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Non‐parametric survival analysis of infectious disease data

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Summary.  The paper develops non‐parametric methods based on contact intervals for the analysis of infectious disease data. The contact interval from person i to person j is the time between the onset of infectiousness in i and infectious contact from i to j, where we define infectious contact as a contact sufficient to infect a susceptible individual. The hazard function of the contact interval distribution equals the hazard of infectious contact from i to j, so it provides a summary of the evolution of infectiousness over time. When who infects whom is observed, the Nelson–Aalen estimator produces an unbiased estimate of the cumulative hazard function of the contact interval distribution. When who infects whom is not observed, we use an expectation–maximization algorithm to average the Nelson–Aalen estimates from all possible combinations of who infected whom consistent with the observed data. This converges to a non‐parametric maximum likelihood estimate of the cumulative hazard function that we call the marginal Nelson–Aalen estimate. We study the behaviour of these methods in simulations and use them to analyse household surveillance data from the 2009 influenza A(H1N1) pandemic.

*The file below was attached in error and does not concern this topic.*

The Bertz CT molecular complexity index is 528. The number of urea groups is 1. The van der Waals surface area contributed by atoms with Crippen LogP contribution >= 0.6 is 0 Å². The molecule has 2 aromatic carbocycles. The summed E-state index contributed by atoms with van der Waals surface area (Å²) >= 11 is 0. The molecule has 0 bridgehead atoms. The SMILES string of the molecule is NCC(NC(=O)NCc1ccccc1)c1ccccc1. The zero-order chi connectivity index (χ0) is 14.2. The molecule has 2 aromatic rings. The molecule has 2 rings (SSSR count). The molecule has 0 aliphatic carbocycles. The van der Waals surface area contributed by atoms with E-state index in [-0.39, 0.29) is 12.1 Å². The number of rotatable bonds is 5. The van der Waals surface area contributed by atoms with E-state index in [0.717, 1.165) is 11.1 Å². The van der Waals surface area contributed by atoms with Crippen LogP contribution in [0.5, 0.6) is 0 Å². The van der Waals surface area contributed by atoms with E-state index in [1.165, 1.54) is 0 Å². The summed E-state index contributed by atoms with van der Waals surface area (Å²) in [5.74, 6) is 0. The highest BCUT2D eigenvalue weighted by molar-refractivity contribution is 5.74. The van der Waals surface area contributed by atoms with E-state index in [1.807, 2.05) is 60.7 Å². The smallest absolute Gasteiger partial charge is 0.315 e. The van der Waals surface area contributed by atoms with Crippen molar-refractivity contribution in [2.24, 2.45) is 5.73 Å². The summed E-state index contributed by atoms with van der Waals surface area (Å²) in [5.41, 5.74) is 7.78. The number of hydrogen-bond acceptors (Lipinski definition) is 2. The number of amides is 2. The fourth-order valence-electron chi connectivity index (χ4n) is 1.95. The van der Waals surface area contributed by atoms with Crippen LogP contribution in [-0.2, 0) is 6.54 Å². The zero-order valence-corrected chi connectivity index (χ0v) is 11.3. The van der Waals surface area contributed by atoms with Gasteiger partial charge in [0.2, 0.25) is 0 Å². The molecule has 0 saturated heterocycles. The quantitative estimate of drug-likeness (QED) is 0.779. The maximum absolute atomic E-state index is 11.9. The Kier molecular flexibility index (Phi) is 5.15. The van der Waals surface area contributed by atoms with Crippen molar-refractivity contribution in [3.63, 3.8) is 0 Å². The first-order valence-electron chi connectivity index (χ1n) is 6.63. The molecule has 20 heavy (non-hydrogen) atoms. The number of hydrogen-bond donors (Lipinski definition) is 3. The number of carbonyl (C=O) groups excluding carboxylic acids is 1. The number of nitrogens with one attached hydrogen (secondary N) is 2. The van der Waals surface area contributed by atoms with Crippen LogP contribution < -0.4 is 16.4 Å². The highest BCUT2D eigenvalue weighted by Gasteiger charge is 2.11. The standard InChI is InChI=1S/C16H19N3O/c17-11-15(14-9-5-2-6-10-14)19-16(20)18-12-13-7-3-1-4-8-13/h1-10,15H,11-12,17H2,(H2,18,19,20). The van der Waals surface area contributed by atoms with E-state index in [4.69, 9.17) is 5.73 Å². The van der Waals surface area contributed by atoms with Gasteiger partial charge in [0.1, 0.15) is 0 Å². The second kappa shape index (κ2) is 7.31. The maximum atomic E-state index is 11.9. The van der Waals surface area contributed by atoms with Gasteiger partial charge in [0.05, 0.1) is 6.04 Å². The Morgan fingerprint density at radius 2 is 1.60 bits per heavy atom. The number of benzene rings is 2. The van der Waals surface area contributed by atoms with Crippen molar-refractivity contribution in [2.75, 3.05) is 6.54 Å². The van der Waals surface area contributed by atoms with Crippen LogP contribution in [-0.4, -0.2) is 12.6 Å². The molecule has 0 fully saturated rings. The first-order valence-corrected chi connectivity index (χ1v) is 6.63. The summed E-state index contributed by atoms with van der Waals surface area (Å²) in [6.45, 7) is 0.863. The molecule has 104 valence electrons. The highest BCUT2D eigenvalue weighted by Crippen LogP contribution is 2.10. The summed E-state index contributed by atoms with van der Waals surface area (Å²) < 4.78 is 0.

Document Type: Research Article


Affiliations: University of Florida, Gainesville, USA

Publication date: March 1, 2013

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